A funny story from that time: I knew a young man in the Peace Corps who was working with a small business development office. Like all of us, he was learning Romanian as he worked and, like all of us, made errors in speaking. One day, he told me about his embarrassment when he needed a photocopy and asked the secretary to “ajută-mă să copii!”   During that time, I was accepted into a position that is fairly difficult to get called an EL Specialist. With that, the U.S. Department of State contacts people like me with issues with which it needs help, and people like me go to other countries for anywhere from two weeks to two months. We are contracted, not regular employees with the government. My first assignment was in Albania, and I was asked back again to help bring together MOPO and the Office of the Prosecutor, help them learn English to be able to work with other countries, and assist them in countering human trafficking. Out of that, we produced a small booklet, designed to fit into the sleeve pocket of all forces, with Albanian/English phrases necessary to do this work.   I kept doing that for years and, in fact, still do. If another country’s government (Romania, for instance) requests my help with education program consulting, teacher education, materials development, speeches, or other needs, I am often asked to go there for at least two weeks. I’ve been to Saudi Arabia, Kazakhstan, many places doing this.  I returned to Romania and lived and worked in Craiova, Brasov, Galati, and Constanta. I worked with judges and other legal professionals, helping them learn legal English and setting up computer centers so that it would be easier for them to talk to each other and learn more as well as talking with the rest of the world. I ended up becoming a Fulbright Lecturer in teacher education in Pakistan, Senior EL Fellow for the U.S. Department of State in Guatemala, key speaker at events, a director of U.S. programs, and having several books and many articles published. I’ve had difficulties, but I’ve also been fortunate. I have been glad that so many Romanians have chosen to stay in touch with me as well as people from other countries. Every country in the world is filled with talent, and much of it remains untapped and underdeveloped. I hope that more ways can be found to do that, and I am glad to still be able to do my small part to help people and organizations. In addition to these things, I became a high performance pilot (and was also lucky to fly an Antonov AN-2 near Constanta) and have written on subjects like aviation/aerospace, international, intercultural, history, and self-reliance.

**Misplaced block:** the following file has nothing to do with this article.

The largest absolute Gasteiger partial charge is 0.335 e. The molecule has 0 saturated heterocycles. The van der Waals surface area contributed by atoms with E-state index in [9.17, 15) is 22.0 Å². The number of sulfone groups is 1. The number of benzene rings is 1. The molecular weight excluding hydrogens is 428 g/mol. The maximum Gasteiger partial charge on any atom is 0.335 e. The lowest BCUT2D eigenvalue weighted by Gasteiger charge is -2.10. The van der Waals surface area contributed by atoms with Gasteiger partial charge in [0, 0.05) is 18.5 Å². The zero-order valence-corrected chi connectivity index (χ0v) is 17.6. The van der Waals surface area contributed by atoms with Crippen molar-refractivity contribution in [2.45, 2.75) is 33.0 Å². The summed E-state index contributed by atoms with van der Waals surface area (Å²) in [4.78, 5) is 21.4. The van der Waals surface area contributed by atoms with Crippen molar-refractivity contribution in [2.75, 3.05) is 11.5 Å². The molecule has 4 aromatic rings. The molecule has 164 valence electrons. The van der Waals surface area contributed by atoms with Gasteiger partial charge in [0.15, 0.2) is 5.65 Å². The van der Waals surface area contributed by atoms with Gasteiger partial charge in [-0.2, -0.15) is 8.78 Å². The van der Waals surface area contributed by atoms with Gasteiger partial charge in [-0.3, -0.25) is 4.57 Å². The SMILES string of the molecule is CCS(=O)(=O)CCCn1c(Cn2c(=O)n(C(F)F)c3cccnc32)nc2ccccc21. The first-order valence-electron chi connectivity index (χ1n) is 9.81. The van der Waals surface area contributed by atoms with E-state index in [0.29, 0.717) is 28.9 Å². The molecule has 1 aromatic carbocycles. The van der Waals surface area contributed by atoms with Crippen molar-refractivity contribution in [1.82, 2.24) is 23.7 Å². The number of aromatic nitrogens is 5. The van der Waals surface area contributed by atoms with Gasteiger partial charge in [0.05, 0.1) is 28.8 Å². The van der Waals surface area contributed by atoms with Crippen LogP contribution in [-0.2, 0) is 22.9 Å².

My previous books mostly have been boring academic works, but my new one that is about to come out is about self-reliance tips I’ve learned from a life of travel, work in many situations, and living in everything from an African hut to a cabin in the Rocky Mountains to a European palace.  I have other books in the making about history and cultures. Sometimes I am asked about a family treasure by my uncle known as the “treasure of Kokoweef” and I write about it sometimes.”

     Ioan Iacob : –  Mark, I have discovered you by Linkedin and then I have talked to you by Skype; your first words to me were into Romanian. When and how have you learned to speak Romanian? When have you visited Romania for the first time? What have you known about Romania before to come here?

– I learned Romanian when I arrived in Bucharest in 1995 to teach English for Law and Diplomacy at the Romanian Senate, House of Deputies, and Ministry of Foreign Affairs and continued when I returned in 1999 to set up computer centers, teach English for Law, and help universities train teachers. It was a case of me stumbling through the language on my own, pointing to what I wanted to buy at the piata and learning the word, and reading. Of course, any time someone takes the time to learn a language and culture, there is a huge benefit. I was never a perfect speaker, and I have lost much since my time there. Still, I benefit on occasion. Also, I chose to go with my strength. I was told that I sounded like a Transylvanian, so I tried to learn more about those parts and dialects and even answered the phone „Servus,” etc. I read Romanian news, history, and poetry espectially Eminescu. This ended up paying off for me. Once, in a class I was teaching, some of my adult „students” were saying bad things about me and making jokes. So, I calmly responded with a part of Criticilor Mei I’d read and remembered: „Critici voi, cu flori desarte, Care roade n-ati adus, E usor a scrie versuri, Cand nimic nu ai de spus.” This was met with a moment of silence then thunderous applause. I lost those few students in the back but gained many more after that. In fact, there were so many sometimes that there was not enough room.